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Why your ATS may be killing your recruiting efforts

Sharon Florentine | Feb. 2, 2016
Applicant tracking systems get a bad rap for a reason -- many are clunky, hard to use and difficult to calibrate. But that doesn't mean you should ditch them entirely. Here’s how to improve your ATS.

Testing and tweaking

What if you're stuck with a traditional, or legacy ATS? There are steps you can take to make the system work more effectively and efficiently, and to smooth the process for candidates, says Capterra's Medved. It all starts with seeing things from the candidate's perspective, identifying hiccups, bugs and frustrations, and working to eliminate those.

Start by ensuring applicants understand upfront what the application process is like, what steps they need to take, how long they'll need to enter information and how quickly they'll get a response, he says. This can be a short paragraph within the job description or on your careers site -- optimized for mobile, of course. If you have the option to add a hotline for problems or questions that will connect applicants to a live person, so much the better, or even a live chat feature that can help if they run into problems with the process or with the software, he says.

"Now, understand that this type of service is going to get some pushback from leadership - after all, one of the business cases for an ATS is that it will automate the application process and alleviate pressure on HR to answer phones or emails about open positions. But you want to remember that, if your candidates are your 'customers,' that level of 'customer satisfaction' may be key to keeping them engaged in the process," Medved says.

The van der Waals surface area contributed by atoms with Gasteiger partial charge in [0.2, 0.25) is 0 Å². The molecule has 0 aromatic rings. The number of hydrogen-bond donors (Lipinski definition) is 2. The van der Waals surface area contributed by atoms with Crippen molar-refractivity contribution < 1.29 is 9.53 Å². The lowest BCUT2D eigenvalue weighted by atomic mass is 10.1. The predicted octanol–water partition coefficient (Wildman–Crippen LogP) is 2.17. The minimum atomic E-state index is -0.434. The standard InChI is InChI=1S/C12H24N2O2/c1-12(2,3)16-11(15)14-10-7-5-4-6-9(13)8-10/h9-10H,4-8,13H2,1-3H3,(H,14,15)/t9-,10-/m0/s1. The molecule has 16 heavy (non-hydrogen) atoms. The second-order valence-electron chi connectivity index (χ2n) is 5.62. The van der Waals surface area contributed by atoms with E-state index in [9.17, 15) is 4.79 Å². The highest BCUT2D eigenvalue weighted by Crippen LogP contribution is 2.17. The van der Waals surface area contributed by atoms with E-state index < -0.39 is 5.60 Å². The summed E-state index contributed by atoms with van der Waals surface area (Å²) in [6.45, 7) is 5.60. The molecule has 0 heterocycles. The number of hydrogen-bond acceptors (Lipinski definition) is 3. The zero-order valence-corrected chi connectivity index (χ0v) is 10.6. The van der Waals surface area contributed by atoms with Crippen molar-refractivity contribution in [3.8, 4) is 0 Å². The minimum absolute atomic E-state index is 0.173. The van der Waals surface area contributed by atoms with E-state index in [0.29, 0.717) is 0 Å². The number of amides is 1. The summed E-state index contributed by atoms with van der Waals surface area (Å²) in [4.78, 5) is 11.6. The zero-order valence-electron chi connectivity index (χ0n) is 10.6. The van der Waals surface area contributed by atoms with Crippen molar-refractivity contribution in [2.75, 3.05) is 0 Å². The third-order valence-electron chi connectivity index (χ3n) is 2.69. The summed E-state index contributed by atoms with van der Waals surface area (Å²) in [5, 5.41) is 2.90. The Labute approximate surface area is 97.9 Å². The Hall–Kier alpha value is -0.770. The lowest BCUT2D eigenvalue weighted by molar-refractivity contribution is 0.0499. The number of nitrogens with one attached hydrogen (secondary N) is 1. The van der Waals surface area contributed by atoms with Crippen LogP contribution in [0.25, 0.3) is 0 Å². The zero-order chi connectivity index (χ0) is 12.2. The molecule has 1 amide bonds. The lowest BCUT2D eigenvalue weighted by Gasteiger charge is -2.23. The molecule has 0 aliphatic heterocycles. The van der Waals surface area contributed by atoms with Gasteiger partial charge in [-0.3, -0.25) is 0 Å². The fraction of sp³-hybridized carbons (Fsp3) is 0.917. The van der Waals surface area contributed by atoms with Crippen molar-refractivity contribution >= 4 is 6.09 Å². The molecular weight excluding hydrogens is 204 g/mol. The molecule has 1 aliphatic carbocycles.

Put yourself in the candidate's shoes

You also should have current employees approach the system from the candidate side by filling out an application and going through the process as if they were applying for a job, he says. This can easily highlight flaws in the process, software bugs or annoyances that could deter people from applying. Test for all sorts of variables: different browsers, different hardware, mobile devices, etc., he says. Another place to look is with an ATS's keyword filtering settings, Medved says. Grab the resumes of a few of your top performers and run them through the system -- you might be surprised by how many are rejected.

"You have to find where in the process your ATS may be hindering you. Does it make it overly long? Are you asking people to fill out personal and professional data twice? When they 'click to submit', does the system just erase everything? Is it rejecting ideal candidates for spurious reasons, like formatting? You might be losing ideal, wonderful candidates for reasons that are irrelevant to whether or not they can perform well in a role, and this is not acceptable in the current talent war," Medved says.

Once you've tested, then you can start tweaking your system to ensure you're filtering candidates correctly, fixing bugs and working on customization, according to Medved.

 

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